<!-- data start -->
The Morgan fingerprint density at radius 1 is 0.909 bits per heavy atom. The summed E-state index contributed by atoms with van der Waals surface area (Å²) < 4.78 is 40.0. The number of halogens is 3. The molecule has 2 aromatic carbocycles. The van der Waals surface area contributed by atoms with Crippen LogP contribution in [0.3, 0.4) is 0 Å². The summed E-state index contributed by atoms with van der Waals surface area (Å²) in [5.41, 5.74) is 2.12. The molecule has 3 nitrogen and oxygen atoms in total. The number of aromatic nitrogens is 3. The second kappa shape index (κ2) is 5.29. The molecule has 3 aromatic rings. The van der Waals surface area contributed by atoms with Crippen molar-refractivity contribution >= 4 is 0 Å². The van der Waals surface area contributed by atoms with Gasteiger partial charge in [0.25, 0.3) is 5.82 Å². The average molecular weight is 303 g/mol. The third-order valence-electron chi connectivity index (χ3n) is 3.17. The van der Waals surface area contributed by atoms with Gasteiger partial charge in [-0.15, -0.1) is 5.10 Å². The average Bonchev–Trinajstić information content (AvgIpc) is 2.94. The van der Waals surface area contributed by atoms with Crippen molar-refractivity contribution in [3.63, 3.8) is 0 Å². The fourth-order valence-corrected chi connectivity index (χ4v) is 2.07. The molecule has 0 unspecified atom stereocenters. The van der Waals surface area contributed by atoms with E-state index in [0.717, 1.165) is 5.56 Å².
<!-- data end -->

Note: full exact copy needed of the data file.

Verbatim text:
The Morgan fingerprint density at radius 1 is 0.909 bits per heavy atom. The summed E-state index contributed by atoms with van der Waals surface area (Å²) < 4.78 is 40.0. The number of halogens is 3. The molecule has 2 aromatic carbocycles. The van der Waals surface area contributed by atoms with Crippen LogP contribution in [0.3, 0.4) is 0 Å². The summed E-state index contributed by atoms with van der Waals surface area (Å²) in [5.41, 5.74) is 2.12. The molecule has 3 nitrogen and oxygen atoms in total. The number of aromatic nitrogens is 3. The second kappa shape index (κ2) is 5.29. The molecule has 3 aromatic rings. The van der Waals surface area contributed by atoms with Crippen molar-refractivity contribution >= 4 is 0 Å². The van der Waals surface area contributed by atoms with Gasteiger partial charge in [0.25, 0.3) is 5.82 Å². The average molecular weight is 303 g/mol. The third-order valence-electron chi connectivity index (χ3n) is 3.17. The van der Waals surface area contributed by atoms with Gasteiger partial charge in [-0.15, -0.1) is 5.10 Å². The average Bonchev–Trinajstić information content (AvgIpc) is 2.94. The van der Waals surface area contributed by atoms with Crippen molar-refractivity contribution in [3.63, 3.8) is 0 Å². The fourth-order valence-corrected chi connectivity index (χ4v) is 2.07. The molecule has 0 unspecified atom stereocenters. The van der Waals surface area contributed by atoms with E-state index in [0.717, 1.165) is 5.56 Å².